Rising star Mayu Ishikawa follows in her brother's footsteps

Sapporo, Japan, October 21, 2019 – Japan’s 19-year-old wing spiker Mayu Ishikawa, sister of Japan men’s national team idol Yuki Ishikawa, is a rising star looking to make the big leagues.

Sapporo, Japan, October 21, 2019 – Japan’s 19-year-old wing spiker Mayu Ishikawa, sister of Japan men’s national team idol Yuki Ishikawa, is a rising star looking to make the big leagues.

Mayu Ishikawa in spiking form

The younger Ishikawa has worked her way through the age-group competitions to her country's senior team.

At the 2019 Asian Championships, Ishikawa led Japan to their fifth title after beating top teams Korea and Thailand in four sets in the semifinals and finals - the two teams featured world stars like Kim Yeon-Koung, Pleumjit Thinkaow and Nootsara Tomkom. Ishikawa was also elected MVP and Best Outside Spiker of the tournament.

She was also recently named Most Valuable Player at the 2019 FIVB Volleyball U20 Women’s World Championship, where she led her team to gold after a phenomenal five-set win against Italy in July.

Less than two months later, Ishikawa was promoted to the senior team at the FIVB Volleyball Women’s World Cup in Japan, where she continued her impressive rise.

“At the Asian Championship, we played against Korea and Thailand who competed with their senior players, while Japan were represented by the U20 team,” Ishikawa said. “We won because we showed a lot of unity on the court.

“Personally, I’ve put a lot of my strength in attack to get more points for the team, and this approach really helped me to play in the World Cup.”

Mayu Ishikawa in her first match with the Japan senior national team at the 2019 World Cup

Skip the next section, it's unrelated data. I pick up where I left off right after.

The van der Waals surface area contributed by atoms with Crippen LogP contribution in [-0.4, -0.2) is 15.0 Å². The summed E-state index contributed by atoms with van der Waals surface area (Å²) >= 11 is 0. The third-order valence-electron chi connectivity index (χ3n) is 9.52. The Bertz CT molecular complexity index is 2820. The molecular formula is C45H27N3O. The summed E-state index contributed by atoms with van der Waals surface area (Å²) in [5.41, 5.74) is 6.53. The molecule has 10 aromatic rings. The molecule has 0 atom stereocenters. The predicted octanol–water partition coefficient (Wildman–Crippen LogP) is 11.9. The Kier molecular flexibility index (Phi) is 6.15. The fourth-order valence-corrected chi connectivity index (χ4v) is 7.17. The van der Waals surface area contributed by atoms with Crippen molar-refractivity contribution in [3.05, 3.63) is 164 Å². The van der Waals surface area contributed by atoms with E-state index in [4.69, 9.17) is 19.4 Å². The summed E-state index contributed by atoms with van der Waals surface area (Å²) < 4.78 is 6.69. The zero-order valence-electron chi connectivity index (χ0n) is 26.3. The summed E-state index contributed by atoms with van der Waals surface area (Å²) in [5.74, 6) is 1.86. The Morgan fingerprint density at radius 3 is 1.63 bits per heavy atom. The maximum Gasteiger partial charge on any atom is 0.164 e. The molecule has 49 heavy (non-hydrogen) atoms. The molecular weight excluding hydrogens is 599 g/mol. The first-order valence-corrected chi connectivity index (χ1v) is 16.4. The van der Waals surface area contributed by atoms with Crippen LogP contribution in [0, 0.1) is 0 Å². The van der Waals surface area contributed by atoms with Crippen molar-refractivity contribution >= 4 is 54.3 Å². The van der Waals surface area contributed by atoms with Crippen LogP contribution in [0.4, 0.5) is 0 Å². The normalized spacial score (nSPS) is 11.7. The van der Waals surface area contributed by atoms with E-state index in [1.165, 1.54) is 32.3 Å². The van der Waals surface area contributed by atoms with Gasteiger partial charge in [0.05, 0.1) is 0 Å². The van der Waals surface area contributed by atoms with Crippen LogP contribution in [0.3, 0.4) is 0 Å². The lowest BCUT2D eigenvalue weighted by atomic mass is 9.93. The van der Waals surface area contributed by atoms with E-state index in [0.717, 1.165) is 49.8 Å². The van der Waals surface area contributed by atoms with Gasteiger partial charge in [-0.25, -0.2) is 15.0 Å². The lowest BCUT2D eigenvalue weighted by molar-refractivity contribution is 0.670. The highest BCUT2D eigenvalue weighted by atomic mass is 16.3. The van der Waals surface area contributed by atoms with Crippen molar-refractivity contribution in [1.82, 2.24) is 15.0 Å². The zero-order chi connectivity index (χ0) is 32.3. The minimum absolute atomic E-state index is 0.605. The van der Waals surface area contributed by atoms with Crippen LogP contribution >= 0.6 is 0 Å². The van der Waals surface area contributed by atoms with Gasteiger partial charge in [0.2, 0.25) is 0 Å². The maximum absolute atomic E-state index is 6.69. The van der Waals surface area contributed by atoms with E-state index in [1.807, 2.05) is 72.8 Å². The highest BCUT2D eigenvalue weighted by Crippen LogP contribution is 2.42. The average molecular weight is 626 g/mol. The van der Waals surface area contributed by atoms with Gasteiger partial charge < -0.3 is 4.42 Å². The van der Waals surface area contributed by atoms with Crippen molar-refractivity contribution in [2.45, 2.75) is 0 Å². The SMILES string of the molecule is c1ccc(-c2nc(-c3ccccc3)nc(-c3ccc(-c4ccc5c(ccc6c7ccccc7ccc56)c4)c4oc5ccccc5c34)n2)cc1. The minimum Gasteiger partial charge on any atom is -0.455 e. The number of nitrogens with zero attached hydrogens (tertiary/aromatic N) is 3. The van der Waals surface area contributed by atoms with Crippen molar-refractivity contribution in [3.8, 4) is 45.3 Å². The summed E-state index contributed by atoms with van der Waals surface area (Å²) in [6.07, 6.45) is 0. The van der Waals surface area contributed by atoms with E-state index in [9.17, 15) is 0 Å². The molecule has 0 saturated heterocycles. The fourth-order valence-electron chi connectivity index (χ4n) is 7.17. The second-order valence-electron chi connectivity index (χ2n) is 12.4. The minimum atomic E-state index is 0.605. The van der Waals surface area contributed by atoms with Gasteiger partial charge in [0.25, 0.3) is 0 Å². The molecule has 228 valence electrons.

In her first match with the senior team at the World Cup, Ishikawa entered as a substitute, then made her presence felt in the second match against Russia, where she came off the bench in the opening set then as a starter in the next four frames to deliver 20 points. She was the top scorer in her team's next fixture against Korea with 17 points before playing off the bench again in their next two encounters.

Against the United States, her all-out performance helped her team push their rivals to the limit, even if Japan ultimately came up short against the Volleyball Nations League champions. Ishikawa’s 23-point performance against a strong opponent, however, was a defining moment in her young career.

Mayu Ishikawa spikes against USA's Haleigh Washington and Jordyn Poulter

“I gained a lot of confidence in that match against the United States and I made some improvements in my game,” she said. “But playing that five-set match, there were still many difficult situations and we needed to push harder to get the victory. So this is what we should work on from now.”

Ishikawa has shown maturity and determination in her performances but continues to be focused on improvement and being a better player for the Japanese team.

“This is my first entry in the senior national team and my first experience in the World Cup. I’ve had other experiences in the age-group tournaments, but this is the first time that I am playing at a higher level. We still have some more matches to go in this competition, but I want to find the things that I need to work on more to be a better player,” she said.

“The next target is the Olympic Games, by then I want to be a better player to be selected as a member of that team.”

Mayu Ishikawa has come a long way, taking inspiration from her siblings and becoming a star in her own right.

“I was motivated by my sister and my brother who played volleyball. I saw them play and followed them all the time, that’s why I got into this sport,” she said.

“Since then I’ve been playing volleyball and it is everything to me. Of course, I still want to try other things like be a normal teenager who goes shopping and visits many places.”

She has plenty of inspiration and there is no better person to teach her than her brother Yuki, who has led Japan's men’s team in many tournaments.

“When I was in high school, my brother would always give me good advice about spiking,” she recalled.

“I don’t really realise our similarities when we play, but other people would say that we have the same approach and form when we spike. I don’t try to imitate his style though, so I think I have my own style.”